Leisurely Drives

There is a man in our neighborhood who drives very slowly. More slowly than your typical slow, too.  I just HATE to get behind him, and I am sure my neighbors do, too.  You basically have to stop and creep. He knows he is slow, I think, because often he will pull into a driveway to let you pass.  But if you come behind such an act of kindness on his part, then you get to wait an exasperating amount of time for him to get moving again. Back up – brake – find Drive on steering column – find gas – engage gas – brake again, “just to be sure”  – engage gas again, but not too much gas – proceed at about 10 miles per hour. Maybe slower.

I know the roads of my neighborhood like the back of my hand, so it always frustrates me when I get behind Mr. Creeper. “Oh, no,” I say to myself. “Not again!”  Not that I drive particularly fast either. Once my daughter’s friend commented that he hates to get behind me in our neighborhood, because I drive too slow.  Not true, of course, but it is all relative, I suppose. Back to Mr. Creeper. Waiting for him to get out of my way always gives me a chance to think, something many of us forget to do on a regular basis.  Today, my thoughts turned to my frustration, and why I am always in such a hurry. Why does he – or whatever else slows me down – frustrate me?

Then I started thinking about Mr. Creeper. He is old. Farmed all his life. Saw this neighborhood change from farmland with the occasional house to houses with the occasional farm. Rural to suburban. Very different worlds, then and now. He, and those like him, created a good quality of life here. I, and those like me, are benefiting from it. He probably hates speed demons more than I hate slow pokes.  He is probably right.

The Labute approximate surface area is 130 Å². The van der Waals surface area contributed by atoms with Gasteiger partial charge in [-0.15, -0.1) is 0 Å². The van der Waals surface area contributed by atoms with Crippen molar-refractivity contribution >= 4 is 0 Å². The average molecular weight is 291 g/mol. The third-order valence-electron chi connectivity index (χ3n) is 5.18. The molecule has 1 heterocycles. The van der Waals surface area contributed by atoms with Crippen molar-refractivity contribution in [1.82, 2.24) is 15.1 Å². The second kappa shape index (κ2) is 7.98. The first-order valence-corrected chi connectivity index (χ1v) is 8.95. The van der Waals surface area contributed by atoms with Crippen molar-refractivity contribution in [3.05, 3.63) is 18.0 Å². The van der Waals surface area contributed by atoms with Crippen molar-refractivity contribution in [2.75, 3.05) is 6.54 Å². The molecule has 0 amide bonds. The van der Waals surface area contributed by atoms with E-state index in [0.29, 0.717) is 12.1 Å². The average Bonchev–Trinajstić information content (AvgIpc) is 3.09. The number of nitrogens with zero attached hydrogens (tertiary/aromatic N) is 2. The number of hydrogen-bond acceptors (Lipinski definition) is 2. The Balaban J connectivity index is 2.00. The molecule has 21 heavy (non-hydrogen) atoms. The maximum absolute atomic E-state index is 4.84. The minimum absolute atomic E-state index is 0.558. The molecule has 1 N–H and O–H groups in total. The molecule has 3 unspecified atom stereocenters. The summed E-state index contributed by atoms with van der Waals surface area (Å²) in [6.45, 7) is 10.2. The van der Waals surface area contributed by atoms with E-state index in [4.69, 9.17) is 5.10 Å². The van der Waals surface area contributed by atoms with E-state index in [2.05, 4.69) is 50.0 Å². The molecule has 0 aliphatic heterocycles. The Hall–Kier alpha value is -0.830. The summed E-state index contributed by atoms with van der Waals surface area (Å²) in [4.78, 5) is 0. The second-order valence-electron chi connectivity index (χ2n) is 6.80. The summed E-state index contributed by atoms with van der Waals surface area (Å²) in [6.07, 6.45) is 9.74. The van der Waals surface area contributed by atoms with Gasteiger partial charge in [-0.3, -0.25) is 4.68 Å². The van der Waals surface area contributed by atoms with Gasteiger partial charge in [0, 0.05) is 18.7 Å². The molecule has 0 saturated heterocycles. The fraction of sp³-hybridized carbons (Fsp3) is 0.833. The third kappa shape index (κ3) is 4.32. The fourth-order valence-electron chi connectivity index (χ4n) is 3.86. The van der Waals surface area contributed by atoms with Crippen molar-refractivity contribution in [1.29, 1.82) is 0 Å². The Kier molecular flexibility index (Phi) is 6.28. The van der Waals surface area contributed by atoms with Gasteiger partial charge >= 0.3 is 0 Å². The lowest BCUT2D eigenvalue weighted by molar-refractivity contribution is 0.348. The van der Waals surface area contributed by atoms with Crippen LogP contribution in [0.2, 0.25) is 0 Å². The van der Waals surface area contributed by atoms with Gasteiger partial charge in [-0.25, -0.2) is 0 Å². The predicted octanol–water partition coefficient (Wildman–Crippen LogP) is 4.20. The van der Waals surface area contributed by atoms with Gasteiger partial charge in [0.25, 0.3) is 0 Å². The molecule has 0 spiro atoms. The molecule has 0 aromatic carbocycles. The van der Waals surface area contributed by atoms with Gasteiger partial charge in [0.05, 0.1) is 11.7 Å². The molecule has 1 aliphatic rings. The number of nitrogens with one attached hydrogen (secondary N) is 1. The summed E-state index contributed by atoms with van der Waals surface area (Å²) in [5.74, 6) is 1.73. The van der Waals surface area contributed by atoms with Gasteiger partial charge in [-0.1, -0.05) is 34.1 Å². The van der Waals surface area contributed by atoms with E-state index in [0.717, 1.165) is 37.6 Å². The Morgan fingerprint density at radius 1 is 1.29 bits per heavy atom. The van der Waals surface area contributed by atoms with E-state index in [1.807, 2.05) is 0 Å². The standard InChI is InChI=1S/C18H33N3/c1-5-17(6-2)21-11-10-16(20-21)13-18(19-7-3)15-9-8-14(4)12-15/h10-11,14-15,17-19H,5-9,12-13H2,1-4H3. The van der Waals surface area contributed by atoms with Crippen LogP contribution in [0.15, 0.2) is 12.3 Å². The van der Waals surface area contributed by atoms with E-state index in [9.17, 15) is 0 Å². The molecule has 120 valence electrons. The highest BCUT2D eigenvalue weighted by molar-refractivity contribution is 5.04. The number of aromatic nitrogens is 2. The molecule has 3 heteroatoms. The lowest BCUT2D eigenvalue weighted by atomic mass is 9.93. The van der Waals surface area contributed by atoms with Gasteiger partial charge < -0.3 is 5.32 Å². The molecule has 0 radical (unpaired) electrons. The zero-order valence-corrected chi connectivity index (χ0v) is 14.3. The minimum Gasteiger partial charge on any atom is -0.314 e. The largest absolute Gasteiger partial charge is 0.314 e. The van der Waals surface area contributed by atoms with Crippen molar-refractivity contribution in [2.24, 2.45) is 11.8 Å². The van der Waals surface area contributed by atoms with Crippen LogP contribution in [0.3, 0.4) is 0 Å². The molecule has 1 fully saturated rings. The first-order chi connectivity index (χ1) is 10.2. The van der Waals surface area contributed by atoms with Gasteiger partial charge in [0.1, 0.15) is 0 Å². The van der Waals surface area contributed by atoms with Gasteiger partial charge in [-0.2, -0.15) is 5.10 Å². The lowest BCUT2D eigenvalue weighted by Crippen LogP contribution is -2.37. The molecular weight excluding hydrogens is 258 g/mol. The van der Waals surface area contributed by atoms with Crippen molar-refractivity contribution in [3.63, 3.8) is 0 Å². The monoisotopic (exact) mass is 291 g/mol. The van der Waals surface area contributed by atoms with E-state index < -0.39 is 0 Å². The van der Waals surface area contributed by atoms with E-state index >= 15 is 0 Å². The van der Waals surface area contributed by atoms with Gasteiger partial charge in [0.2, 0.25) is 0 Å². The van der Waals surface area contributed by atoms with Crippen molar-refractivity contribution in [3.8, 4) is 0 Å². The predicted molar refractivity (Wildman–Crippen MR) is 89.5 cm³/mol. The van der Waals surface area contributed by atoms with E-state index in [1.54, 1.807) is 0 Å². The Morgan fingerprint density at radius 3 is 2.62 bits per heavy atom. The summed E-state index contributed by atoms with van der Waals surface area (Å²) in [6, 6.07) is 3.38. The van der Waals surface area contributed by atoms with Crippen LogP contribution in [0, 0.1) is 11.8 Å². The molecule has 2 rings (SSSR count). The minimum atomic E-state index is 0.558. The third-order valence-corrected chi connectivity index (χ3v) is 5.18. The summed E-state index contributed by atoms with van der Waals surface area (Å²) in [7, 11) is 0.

Thank you, Mr. Creeper, for making me slow down. These are your roads, really.  You take all the time you need.


The Sandusky trial and verdict (GUILTY!) got me thinking about the deadly sin of LUST.  Now there are hundreds of adjectives and emotions that come to mind when I think of the whole Sandusky mess, but in terms of my “seven deadlies” theme, lust is the one.

I find that words escape me when trying to describe my reaction to what Sandusky did, what he got by with for so many years, what Penn State ignored, what they rationalized, and most significantly, what he did to those poor, vulnerable victims. What altered state of mind allowed Sandusky to think that what he was doing was okay?  And in what state of mind did the Penn State administrators who looked the other way not stop to think about the victims.

Back to Lust.

Lust was the deadly sin that was committed, but there were lots of omissions, too. Where was the empathy? What about the awareness, kindness, even chastity?  And shame – where was the shame?

From Sandusky’s horrible crimes must eventually come healing. Penn State will certainly need to take a leadership role in that, but so should the other systems which allowed this to happen for so long. And Penn State may be the one getting all the attention these days, but there have been so many others – even in that safest of places, the church.  How can we protect our children from the predators that are among us?  One way is for all of us to take responsibility for others. We must all be alert to things that just don’t seem right. And we must all speak up for those who can’t – or won’t – speak for themselves.  That won’t rid the world of the Sanduskys among us, but it will definitely keep them from exacting the harm that this most evil and famous Sandusky has done.

The bottom line is that our acts and our in-actions have consequences. When we act, or when we fail to act, we must ask ourselves who or what is affected. If we ALWAYS consider the consequences before the act, our decisions will be ones that we can be proud of. And the world will be a much better place.

Where are the statesmen?

This debt crisis thing has the Democrats and Republicans playing a very dangerous game of chicken with our economy and the future of our country. Neither wants to be the first to give in, and both think they can hold out the longest. That does not seem to be very sound thinking, when so much is at stake.